The Death of Louis XIV (dir: Albert Serra, 2016, cert 12)
An astonishing spectacle that will resonate powerfully with anyone who has experienced the dying moments of another human being. The regal setting merely reinforcing the flaccid motions through which we travel in hopeless expectation of relieving the transition from life to death. Jean-Pierre Léaud’s performance as the titular Louis XIV is quite simply faultless and breathtaking, it’s hard not to hear the echo of a dying age in the quiet dignity of his passing. Léaud was the fresh faced Antoine Doinel in Truffaut’s 400 Blows and a frequent collaborator with Jean-Luc Godard and the French New Wave. Everything comes to an end and that very certainty has never been more beautifully realised than in Serra’s film.
Mon 7 Aug to Thu 10 Aug at mac, Cannon Hill Park, Birmingham B12 9QH £9 macbirmingham.co.uk
Belonging: The Truth Behind the Headlines + Q&A (dir: Morag Livingstone, 2017, cert 12A)
A timely documentary in an age where fake news is a term wielded with convenient expediency blurring, like never before, where fantasy ends and truth begins in a media landscape awash with crippling vested interests. Livingstone shines a light in these dark places and encourages the viewer to ‘think again’ as they are exposed to a detailed study of three industrial disputes through the lifetime of three different governments and the very personal impact of the attendant media ‘story’. The insidious rise of Rupert Murdoch’s bloated empire is meticulously dissected along with the privatisation of the postal service and the Grangemouth oil refinery dispute. The screening will be followed by a panel Q&A.
Mon 7 Aug 8pm at The Mockingbird, The Custard Factory, Gibb St, Birmingham B9 4AA £5 veezi.com
After the Storm (dir: Hirokazu Koreeda, 2016, cert PG)
A decidedly 21st century version of the established Japanese tradition of classic bittersweet familial dramas that were made by filmmaking legends such as Ozu, Mizoguchi and Naruse. In Koreeda’s vision the family is a broken unit and its disenfranchised patriarch, inveterate gambler and private investigator Shinoda (Hiroshi Abe), spends his time stalking his ex-wife and child possessed of a pathetic yearning and tormented by their loss. Beautifully nuanced without resorting to maudlin tropes, Koreeda’s film is a delicately observed study of family dynamics.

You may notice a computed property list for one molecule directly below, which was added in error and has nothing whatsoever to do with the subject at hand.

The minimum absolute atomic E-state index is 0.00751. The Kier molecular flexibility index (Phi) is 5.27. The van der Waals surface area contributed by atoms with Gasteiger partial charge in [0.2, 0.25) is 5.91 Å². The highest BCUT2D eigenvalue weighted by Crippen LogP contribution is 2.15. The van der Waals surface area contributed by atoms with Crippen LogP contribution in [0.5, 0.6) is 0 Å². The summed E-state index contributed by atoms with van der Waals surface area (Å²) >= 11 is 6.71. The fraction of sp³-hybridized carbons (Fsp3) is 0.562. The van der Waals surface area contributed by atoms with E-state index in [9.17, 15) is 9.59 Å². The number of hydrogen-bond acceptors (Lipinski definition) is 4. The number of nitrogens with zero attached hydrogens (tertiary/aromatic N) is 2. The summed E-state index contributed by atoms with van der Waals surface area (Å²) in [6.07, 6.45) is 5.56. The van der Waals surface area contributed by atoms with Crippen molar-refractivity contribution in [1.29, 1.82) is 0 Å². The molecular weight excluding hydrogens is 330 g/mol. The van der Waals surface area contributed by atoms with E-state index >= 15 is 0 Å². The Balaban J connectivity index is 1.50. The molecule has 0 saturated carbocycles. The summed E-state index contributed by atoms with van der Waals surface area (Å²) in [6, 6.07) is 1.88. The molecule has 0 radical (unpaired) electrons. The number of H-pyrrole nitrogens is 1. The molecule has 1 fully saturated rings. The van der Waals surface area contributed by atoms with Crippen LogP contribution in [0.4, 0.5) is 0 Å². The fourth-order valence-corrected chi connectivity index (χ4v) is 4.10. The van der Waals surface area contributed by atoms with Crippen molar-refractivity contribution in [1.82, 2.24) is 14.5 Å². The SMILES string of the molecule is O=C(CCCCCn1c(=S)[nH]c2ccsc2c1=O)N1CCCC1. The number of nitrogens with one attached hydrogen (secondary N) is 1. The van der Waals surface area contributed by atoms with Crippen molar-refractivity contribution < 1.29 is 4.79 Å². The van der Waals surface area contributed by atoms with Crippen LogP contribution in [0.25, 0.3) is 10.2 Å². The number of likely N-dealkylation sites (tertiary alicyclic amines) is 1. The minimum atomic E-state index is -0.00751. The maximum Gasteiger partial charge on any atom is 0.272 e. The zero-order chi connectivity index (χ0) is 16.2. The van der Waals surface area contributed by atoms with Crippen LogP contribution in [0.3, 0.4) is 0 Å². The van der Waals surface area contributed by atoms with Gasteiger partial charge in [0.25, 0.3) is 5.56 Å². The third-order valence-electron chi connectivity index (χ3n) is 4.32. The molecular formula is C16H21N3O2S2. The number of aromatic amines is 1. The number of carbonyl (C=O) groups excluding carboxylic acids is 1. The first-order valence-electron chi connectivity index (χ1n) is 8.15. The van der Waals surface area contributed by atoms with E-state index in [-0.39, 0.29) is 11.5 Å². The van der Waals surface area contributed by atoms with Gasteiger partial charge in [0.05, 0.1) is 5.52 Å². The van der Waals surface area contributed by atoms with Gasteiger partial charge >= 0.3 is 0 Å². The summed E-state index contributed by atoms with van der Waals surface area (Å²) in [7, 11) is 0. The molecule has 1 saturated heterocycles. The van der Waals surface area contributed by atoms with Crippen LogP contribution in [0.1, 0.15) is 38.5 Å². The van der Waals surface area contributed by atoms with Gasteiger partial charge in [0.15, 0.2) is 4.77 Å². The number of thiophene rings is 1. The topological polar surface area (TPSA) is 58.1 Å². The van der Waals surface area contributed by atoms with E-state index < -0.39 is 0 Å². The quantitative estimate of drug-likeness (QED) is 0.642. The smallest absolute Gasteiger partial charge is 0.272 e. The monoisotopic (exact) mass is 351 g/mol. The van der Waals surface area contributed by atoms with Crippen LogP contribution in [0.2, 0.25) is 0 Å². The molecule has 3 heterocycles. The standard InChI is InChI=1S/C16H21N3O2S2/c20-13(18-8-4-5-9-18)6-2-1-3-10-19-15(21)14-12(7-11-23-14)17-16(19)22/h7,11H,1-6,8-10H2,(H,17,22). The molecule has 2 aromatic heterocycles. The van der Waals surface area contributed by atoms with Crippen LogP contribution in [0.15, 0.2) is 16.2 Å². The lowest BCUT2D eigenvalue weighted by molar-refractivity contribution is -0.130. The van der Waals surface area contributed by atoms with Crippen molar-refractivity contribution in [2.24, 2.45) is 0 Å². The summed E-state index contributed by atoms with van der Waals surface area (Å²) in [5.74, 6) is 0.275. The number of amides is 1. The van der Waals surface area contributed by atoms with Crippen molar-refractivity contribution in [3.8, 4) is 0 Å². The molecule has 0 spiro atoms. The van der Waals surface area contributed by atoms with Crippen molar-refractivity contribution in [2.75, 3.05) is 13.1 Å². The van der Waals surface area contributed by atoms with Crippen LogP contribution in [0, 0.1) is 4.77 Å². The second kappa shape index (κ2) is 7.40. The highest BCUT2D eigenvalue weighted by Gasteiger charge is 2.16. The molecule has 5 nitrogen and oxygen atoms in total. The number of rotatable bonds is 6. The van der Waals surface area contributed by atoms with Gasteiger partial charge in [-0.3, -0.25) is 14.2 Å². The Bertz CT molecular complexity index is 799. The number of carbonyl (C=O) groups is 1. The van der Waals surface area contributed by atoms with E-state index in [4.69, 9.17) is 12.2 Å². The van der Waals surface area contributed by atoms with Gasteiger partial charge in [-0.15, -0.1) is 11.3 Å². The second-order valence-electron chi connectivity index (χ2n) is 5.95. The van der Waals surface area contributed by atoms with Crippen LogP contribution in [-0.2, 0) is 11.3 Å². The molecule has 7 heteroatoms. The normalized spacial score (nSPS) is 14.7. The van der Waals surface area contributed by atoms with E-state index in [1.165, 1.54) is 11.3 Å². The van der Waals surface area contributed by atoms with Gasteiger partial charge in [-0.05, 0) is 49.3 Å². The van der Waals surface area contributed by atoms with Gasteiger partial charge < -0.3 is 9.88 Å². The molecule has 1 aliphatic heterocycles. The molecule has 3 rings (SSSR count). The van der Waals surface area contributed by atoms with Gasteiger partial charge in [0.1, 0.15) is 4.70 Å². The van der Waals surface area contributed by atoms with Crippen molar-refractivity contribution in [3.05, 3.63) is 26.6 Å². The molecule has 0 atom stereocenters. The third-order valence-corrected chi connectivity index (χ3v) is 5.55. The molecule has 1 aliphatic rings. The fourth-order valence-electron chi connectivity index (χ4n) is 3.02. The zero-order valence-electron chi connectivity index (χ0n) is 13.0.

Wed 9 Aug & Thu 10 Aug at mac, Cannon Hill Park, Birmingham B12 9QH £9 macbirmingham.co.uk
Goodfellas (dir: Martin Scorsese, 1990, cert 18) with Brooklyn Lager
Scorsese’s visceral gangster epic still packs a powerful whack and some of its legendary violence is particularly wince inducing on the big screen. Henry Hill’s rise and fall in the Lucchese crime family whizzes by at a frenetic pace, as hyperactive as the ‘snow’ Hill is shoving up his nose near the end. Certainly one of the greatest mafia movies ever made and filled with powerful set pieces it is an unforgettable ride. Screened as part of the summer long Cans Film festival audience members will get to sample Brooklyn Scorcher lager.
Thu 10 Aug & Sun 13 Aug at the Electric, Station Street, Birmingham B5 4DY £9.50 www.theelectric.co.uk
Shin Godzilla (dir: Hideaki Anno, Shinji Higuchi, 2016, cert 15)
Everyone’s favourite havoc wreaking giant lizard is back. reverting back to his origins and stripped of any do-gooder tendencies this is effectively a reboot of the 1954 original. Those pesky Americans have been dumping nuclear waste in the sea and Godzilla is the result, will they never learn? With more than a passing environmental nod to the 2011 Fukushima nuclear disaster and the Japanese authorities handling of it; Shin Godzilla is a serious film with a powerful message, that it features such an iconic monster star should not detract from that. A worth entry to the Toho Godzilla canon.
Thu 10 Aug 6.15pm at the Electric, Station Street, Birmingham B5 4DY £9.50 www.theelectric.co.uk
Thu 10 Aug to Sun 13 Aug at The Mockingbird, The Custard Factory, Gibb St, Birmingham B9 4AA £6 veezi.com
Singin’ in the Rain (dir: Stanley Donen, Gene Kelly 1952, cert U)
The mac’s Sundown Cinema season of outdoor screenings kicks off with old twinkle toes himself Gene Kelly in the timeless classic Singin’ in the Rain. The iconic song and dance routine with Kelly happily splashing through a storm is one of cinema’s enduring sequences, did you know it took three days to film? The movie itself is a fascinating, if slight, study of the transition in cinema from silents to talkies. We’re hoping this first screening in the Sundown season is not a portentous reflection of the rather damp weather being experienced this summer. It didn’t bother Gene nor should it bother you, but pack a coat and brolly just in case.
Fri 11 Aug 8.30pm at mac outdoor arena, Cannon Hill Park, Birmingham B12 9QH £10 macbirmingham.co.uk
Roger Moore Bond double bill and party for Macmillan Cancer Support
In celebration of the great man’s life and to raise money for Macmillan Cancer Support, The Mockingbird are hosting two of Roger Moore’s outings as 007. Man With the Golden Gun (dir: Guy Hamilton, 1974, cert PG) could never go wrong; Christopher Lee as the villain, Britt Ekland as the babe, a John Barry score and Guy Hamilton in the director’s chair, throw in Moore’s eloquent good humour and one has the consummate Bond film. Our favourite Bond film though is Moore’s first, the voodoo laced and really quite frightening Live and Let Die (dir: Guy Hamilton, 1973, cert PG). Following the screenings there’s a Bond themed party till the early hours and expect spy orientated food and cocktails.
Fri 11 Aug 6pm at The Mockingbird, The Custard Factory, Gibb St, Birmingham B9 4AA £10 veezi.com
Published on: Sun 6 Aug 2017